By Brian Fitzgerald
Improving the standardized test scores of Chelsea students, developing more after-school programs, and expanding educational facilities are the main goals of Irene Cornish, who was recently named superintendent of the city's public school system by the BU Management Team.
At the management team's monthly meeting on January 11, Doug Sears announced that he was stepping down as superintendent after almost five years to take a full-time position as an associate dean and professor at BU's School of Education. Cornish, the assistant superintendent for pupil personnel services, is scheduled to take the reins on February 1, although the management team will need to approve her contract.
BU has run Chelsea's schools for 11 years in a unique education reform partnership. During the University's stewardship, the downward trend in academic achievement in this densely populated, economically disadvantaged city northeast of Boston was first halted and then reversed. Last month, after the second year of the Massachusetts Comprehensive Assessment System (MCAS) exams, the city was among Massachusetts' most improved districts.
"I'm optimistic," says Cornish about her new job. "After the second round of the MCAS tests, I'm not ready to throw a party, because we're not at the state average yet. I think what we've done so far is quite an accomplishment in urban education. We're heading in the right direction. But the MCAS scores serve as a benchmark for us -- not something to tout."
Under Sears, the district has also seen a dramatic improvement in high school attendance, from 80 percent in the 1996-97 school year to nearly 90 percent last year. In the Boston University/Chelsea Partnership's latest report to the Massachusetts legislature, Sears also pointed to "encouraging progress" in academic achievement. "The more tangible measures of this progress have been the SAT, Iowa, and Advanced Placement test results," he wrote.
Last year, according to an analysis of MCAS scores by the Donahue Institute, a public policy think tank at the University of Massachusetts, the Chelsea schools were the state's most effective -- exceeding projections of what academic achievement would typically be, based on the district's demographics (income, parent education level, and percent of single-parent households). The city has some of the poorest students in the state and one of its largest non-English speaking populations. Instruction in the Chelsea schools now takes place in seven languages.
"There are a number of challenges in Chelsea," says Cornish, an attorney and former teacher. "I believe there is a need for an extended school day. There are many single-parent families in the city, and even for two-parent families, child care is an issue after school. There are many human service agencies in Chelsea, but there is a lot of duplication of effort. I would like to see people come together and not only eliminate that duplication, but also have the nucleus of everyone's effort be the schools and the schools' mission, which is quality education for the kids. I would like to see all the programs that take place both before school and after school emphasize and reinforce what's taking place during the school day. We need to keep the kids off the streets in a safe environment. And while we're keeping them safe, let's teach them something."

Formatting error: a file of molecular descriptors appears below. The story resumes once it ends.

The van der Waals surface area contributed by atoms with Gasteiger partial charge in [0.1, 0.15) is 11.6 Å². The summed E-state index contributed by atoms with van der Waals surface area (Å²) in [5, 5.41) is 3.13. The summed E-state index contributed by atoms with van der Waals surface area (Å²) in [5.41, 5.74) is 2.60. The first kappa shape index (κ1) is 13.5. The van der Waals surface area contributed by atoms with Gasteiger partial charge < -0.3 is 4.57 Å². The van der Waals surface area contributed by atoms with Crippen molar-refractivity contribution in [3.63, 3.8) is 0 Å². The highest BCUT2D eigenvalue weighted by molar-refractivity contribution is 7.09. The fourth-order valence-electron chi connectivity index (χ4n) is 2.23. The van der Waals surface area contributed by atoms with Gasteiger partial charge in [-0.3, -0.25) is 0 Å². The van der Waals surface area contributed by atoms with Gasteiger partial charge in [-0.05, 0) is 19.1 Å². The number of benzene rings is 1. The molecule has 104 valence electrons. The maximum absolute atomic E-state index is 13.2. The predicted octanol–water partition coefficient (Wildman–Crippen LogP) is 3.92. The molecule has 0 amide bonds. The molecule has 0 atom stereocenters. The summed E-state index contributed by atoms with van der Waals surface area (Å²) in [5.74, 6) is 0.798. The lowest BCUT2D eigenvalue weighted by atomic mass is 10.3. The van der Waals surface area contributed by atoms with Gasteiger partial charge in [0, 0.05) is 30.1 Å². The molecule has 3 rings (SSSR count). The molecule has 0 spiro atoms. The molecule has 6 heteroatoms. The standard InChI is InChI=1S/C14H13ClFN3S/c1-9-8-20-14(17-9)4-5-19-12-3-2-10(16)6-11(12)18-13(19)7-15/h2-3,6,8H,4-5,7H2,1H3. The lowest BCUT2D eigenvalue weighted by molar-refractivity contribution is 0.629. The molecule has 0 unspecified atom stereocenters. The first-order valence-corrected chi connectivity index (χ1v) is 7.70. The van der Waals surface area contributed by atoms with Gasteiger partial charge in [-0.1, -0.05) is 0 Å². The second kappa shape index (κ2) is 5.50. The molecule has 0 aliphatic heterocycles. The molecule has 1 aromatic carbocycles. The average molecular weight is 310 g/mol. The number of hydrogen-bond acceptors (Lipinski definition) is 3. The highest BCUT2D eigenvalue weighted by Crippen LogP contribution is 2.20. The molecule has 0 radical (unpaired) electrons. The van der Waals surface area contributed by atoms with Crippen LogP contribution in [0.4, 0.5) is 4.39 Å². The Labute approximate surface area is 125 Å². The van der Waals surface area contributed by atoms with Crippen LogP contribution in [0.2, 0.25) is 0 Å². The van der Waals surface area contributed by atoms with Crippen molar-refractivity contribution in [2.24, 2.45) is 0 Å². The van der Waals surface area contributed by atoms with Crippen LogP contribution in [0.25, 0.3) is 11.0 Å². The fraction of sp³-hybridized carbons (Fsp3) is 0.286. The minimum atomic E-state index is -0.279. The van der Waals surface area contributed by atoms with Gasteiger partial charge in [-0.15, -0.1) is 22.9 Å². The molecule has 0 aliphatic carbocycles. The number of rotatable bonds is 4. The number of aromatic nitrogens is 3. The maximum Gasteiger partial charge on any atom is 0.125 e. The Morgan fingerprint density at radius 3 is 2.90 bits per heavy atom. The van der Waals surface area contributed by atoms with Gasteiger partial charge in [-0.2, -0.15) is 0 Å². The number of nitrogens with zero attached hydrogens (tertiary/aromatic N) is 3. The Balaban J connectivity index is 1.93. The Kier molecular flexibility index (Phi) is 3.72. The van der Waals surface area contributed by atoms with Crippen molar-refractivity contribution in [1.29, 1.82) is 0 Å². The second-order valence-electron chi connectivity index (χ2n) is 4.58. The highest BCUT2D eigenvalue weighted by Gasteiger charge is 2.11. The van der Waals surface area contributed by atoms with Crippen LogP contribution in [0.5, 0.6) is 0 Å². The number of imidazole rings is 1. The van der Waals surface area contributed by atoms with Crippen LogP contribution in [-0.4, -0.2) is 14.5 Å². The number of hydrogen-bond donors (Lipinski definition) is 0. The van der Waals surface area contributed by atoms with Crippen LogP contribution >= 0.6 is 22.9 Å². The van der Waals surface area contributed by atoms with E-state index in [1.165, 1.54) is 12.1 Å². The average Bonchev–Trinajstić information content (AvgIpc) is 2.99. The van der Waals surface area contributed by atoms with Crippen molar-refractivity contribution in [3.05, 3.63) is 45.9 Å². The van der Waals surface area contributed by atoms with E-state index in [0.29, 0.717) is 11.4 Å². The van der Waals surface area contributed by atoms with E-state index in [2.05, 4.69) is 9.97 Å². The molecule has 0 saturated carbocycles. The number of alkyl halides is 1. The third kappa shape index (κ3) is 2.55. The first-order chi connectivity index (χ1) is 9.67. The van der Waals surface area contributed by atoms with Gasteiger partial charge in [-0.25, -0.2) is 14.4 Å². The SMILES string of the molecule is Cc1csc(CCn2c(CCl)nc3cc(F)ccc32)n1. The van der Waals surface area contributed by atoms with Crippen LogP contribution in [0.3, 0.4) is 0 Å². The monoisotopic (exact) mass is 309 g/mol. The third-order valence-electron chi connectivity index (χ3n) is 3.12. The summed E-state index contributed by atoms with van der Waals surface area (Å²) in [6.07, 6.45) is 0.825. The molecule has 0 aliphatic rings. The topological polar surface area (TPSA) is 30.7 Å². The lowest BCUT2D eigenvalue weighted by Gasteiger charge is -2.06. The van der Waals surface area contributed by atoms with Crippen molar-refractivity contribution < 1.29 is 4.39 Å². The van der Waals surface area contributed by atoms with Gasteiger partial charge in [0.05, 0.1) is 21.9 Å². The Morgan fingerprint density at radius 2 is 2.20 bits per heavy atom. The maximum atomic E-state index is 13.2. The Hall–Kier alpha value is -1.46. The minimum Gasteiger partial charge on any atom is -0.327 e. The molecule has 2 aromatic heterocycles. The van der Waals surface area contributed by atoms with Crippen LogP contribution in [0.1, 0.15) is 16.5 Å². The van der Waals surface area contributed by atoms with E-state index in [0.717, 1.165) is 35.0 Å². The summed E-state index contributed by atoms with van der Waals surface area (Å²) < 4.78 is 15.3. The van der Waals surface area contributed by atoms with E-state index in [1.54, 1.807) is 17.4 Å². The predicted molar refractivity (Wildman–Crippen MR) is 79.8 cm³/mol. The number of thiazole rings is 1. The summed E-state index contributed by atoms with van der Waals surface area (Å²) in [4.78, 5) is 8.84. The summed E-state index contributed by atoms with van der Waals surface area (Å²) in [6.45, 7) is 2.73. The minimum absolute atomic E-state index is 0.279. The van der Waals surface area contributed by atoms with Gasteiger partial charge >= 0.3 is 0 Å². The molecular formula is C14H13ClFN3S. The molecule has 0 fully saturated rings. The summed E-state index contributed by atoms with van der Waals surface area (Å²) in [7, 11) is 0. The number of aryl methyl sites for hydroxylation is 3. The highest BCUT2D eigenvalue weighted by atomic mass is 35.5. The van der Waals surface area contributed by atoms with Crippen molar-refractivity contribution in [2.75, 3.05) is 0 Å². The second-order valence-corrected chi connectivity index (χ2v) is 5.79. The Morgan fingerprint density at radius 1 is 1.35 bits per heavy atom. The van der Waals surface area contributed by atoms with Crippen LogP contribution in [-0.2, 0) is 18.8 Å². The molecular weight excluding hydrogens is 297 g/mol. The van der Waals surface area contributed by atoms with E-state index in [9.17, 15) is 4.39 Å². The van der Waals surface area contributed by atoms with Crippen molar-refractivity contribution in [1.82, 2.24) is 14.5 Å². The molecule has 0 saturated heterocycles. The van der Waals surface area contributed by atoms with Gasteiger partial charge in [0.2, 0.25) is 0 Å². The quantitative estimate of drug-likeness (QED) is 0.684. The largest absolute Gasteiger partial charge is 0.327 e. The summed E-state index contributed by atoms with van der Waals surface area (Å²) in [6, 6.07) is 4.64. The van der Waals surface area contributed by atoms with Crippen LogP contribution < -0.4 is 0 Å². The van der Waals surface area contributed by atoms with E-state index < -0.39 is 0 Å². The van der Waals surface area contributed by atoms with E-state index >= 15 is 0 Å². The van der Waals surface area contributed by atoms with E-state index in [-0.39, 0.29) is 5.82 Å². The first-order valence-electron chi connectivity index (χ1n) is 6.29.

Cornish, who lives in Chelsea, received her bachelor's degree in secondary education from the University of Connecticut, and her master's in French from Central Connecticut State University. She has also earned graduate credits in guidance, counseling, and secondary school administration. Cornish's first teaching job was in her hometown of Vernon, Conn. While working as assistant principal of Bloomfield (Conn.) High School, she attended the University of Connecticut School of Law at night. "I thought it was important to have legal training for a career in administration," she says. "But after studying for and passing the bar exam -- an ordeal second only to childbirth -- I took a leave of absence from Bloomfield High School and worked for a law firm and eventually became partner."
Cornish came to Chelsea in 1994, five years after BU accepted the invitation of the Chelsea School Committee to manage the troubled school system for 10 years. In 1997, the School Committee unanimously voted to extend the Boston University/ Chelsea Partnership to June 2003. "I didn't realize how much I missed being in education until I came back," she says.
"Irene Cornish has been very effective, especially in the oversight of special education," says BU Management Team member Manuel Monteiro, who is assistant vice president of personnel and affirmative action at BU. "She has a lot of management experience, and because of her legal training, she is focused and clear. She gets right to the point. And she has the support of the community because she has been responsive to the needs of the community."
Cornish is "a natural," says Thomas Kingston, assistant superintendent for curriculum and instruction. "She's wise in the ways of children, and she's particularly adept at working through the intricacies of law and bureaucracy." Sears adds that Cornish "is a staunch defender of the possibilities young people have for achievement. She sets high standards and enforces them. She doesn't put up with mediocrity."
Sears, a former assistant to the president at BU, will resume his position as chairman of the BU Management Team, replacing Edwin Delattre, who is dean of SED. Sears was the management team's chairman when he was named Chelsea school superintendent in 1995. In addition to his new duties at SED, he will remain president of A Different September Foundation, which solicits grants and gifts for the school district.
"Doug has been a wonderful person to work for," says Cornish. "He is an innovative thinker and a risk-taker, and that's exactly what the Chelsea school system has needed."